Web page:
The chilling last words of the man sentenced to death ‘because he was gay’

Charles Rhines death penalty

The state of South Dakota has executed murderer Charles Rhines, despite claims that the jury that sentenced him to death was biased against him because he was gay.

In 1992, Rhines attempted to rob his former place of work: Dig ’Em Donuts on West Main Street in Rapid City, South Dakota.

However he was interrupted by 22-year-old Donnivan Schaefer, who also worked at the shop. Rhines stabbed Schaefer in the stomach, then tied him up in the store room and stabbed him to death.

Rhines was convicted of first degree murder a year after his crime and then sentenced to death by a jury. But Rhines claimed, up until the day of his death, that the jury that convicted him was biased because of his sexual orientation.

In Supreme Court appeal paperwork from 2017, Rhines and his attorneys claimed that he was deprived of “his right to a fair trial by an impartial jury”, and that the decision to give him the death penalty rather than life without parole was based on homophobic bias.

It states: “Newly discovered information has disclosed that Mr Rhines’s homosexuality was definitely a focal point of the deliberations.

“Juror Frances Cersosimo recalled hearing an unidentified juror comment of Mr. Rhines ‘that if he’s gay we’d be sending him where he wants to go if we voted for [life without parole]’.

“Juror Harry Keeney stated that the jury ‘knew that [Mr. Rhines] was a homosexual and thought he shouldn’t be able to spend his life with men in prison’. Ex. C, Decl.

“Juror Bennett Blake confirmed that “[t]here was lots of discussion of homosexuality. There was a lot of disgust. This is a farming community… There were lots of folks who were like, ‘Ew, I can’t believe that.'”

The jury that sentenced gay murderer denied that his orientation formed part of their decision.

Investigator Brett Garland spoke with each of the jurors about whether they were biased because of Rhines’ orientation.

He confirmed in an affidavit that each of the jurors he spoke to knew that Rhines was gay, but that one said the comment about him enjoying prison was a “stab at humour”.

One juror, Judy Rohde, said they came to their decision because of Rhines’ apparent lack of remorse.

Garland wrote: “Rohde said the jury based its decision in the fact that Rhines had ‘brutally killed that kid, and intended to’.

“She mentioned that Rhines had even commented on how he could shove a knife through a person’s head to a certain point to kill them because he was military trained.

“Rohde remembered that, at one point, Rhines laughed because it did not kill the victim right away like Rhines thought it would.”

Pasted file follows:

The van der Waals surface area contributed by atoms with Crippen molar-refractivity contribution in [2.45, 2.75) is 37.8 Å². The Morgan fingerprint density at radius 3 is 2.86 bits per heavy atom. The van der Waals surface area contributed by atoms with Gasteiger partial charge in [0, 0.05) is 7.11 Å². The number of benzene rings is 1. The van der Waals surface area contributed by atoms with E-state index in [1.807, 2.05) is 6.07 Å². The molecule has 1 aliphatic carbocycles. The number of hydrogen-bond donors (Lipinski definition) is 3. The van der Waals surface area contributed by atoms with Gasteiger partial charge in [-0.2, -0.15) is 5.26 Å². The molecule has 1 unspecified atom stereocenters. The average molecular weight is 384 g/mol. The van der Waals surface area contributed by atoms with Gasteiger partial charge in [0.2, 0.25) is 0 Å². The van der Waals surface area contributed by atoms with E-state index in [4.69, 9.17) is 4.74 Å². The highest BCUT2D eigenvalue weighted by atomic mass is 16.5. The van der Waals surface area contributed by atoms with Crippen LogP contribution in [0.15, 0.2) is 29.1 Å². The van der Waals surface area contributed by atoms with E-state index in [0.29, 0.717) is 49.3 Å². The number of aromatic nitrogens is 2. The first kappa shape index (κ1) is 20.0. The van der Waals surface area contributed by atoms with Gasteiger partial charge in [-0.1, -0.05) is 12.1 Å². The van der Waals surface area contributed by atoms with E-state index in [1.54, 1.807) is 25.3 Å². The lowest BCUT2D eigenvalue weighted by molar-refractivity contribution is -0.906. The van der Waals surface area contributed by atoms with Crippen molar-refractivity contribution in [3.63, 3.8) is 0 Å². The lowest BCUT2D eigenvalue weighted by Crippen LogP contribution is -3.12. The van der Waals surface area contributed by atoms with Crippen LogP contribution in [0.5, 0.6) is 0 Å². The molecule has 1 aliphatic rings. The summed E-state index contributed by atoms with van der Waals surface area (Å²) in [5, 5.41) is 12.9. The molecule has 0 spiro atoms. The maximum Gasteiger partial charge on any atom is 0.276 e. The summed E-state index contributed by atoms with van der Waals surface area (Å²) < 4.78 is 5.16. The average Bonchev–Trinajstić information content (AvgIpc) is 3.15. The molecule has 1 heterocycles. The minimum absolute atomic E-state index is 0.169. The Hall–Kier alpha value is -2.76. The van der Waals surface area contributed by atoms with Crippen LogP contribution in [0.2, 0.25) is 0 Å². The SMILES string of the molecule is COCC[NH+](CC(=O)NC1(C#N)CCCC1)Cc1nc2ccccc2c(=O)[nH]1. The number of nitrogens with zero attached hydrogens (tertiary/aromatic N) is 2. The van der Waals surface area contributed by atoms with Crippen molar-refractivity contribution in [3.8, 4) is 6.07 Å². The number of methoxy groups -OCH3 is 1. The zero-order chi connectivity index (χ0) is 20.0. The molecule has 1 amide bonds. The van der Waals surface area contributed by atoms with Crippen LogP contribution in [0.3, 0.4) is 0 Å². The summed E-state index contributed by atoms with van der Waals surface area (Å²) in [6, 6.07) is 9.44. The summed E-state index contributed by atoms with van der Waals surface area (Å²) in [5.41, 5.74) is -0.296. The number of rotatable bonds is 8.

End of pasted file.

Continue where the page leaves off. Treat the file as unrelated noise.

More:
While the claim acknowledges that the jurors denied anti-gay bias, is states: “The newly discovered information establishes that these assertions were false.”

It was also revealed that the jury sent a note to the judge with a list of questions while making their decision. The questions included “Will Mr Rhines be jailed alone or will he have a cellmate?” and “Will Mr Rhines be allowed to marry or have conjugal visits?”

The appeal paperwork said these questions showed that the jury’s decision-making reflected “stereotypes” of gay men.

The Supreme Court rejected claims that Charles Rhines was sentenced to death by a jury with anti-gay bias.

The US Supreme Court rejected the claims that the jury was biased, and declined to hear Rhines’ case. He was executed on November 4 by lethal injection.

In his final words, he addressed the parents of his victim and said: “Ed and Peggy Schaeffer, I forgive you for your anger and hatred toward me. I pray to God that he forgives you for your anger and hatred toward me.

“Thanks to my team. I love you all, goodbye. Let’s go. That’s all I have to say. Goodbye.”


Activists for LGBT+ rights and those opposing the death penalty have called out Rhines’s execution as “unjust”, and have said that he should have been given life without parole.

Anti-death penalty activist Helen Prejean wrote on Twitter: “Charles, a gay man, was sentenced to death by homophobic jurors. They sent him to death row because he is gay. This is unconstitutional and just plain wrong.”

One of Rhines’ attorneys, Shawn Nolan, said in a statement: “It is very sad and profoundly unjust that the State of South Dakota today executed Charles Rhines, a gay man, without any court ever hearing the evidence of gay bias that infected the jury’s decision to sentence him to death.”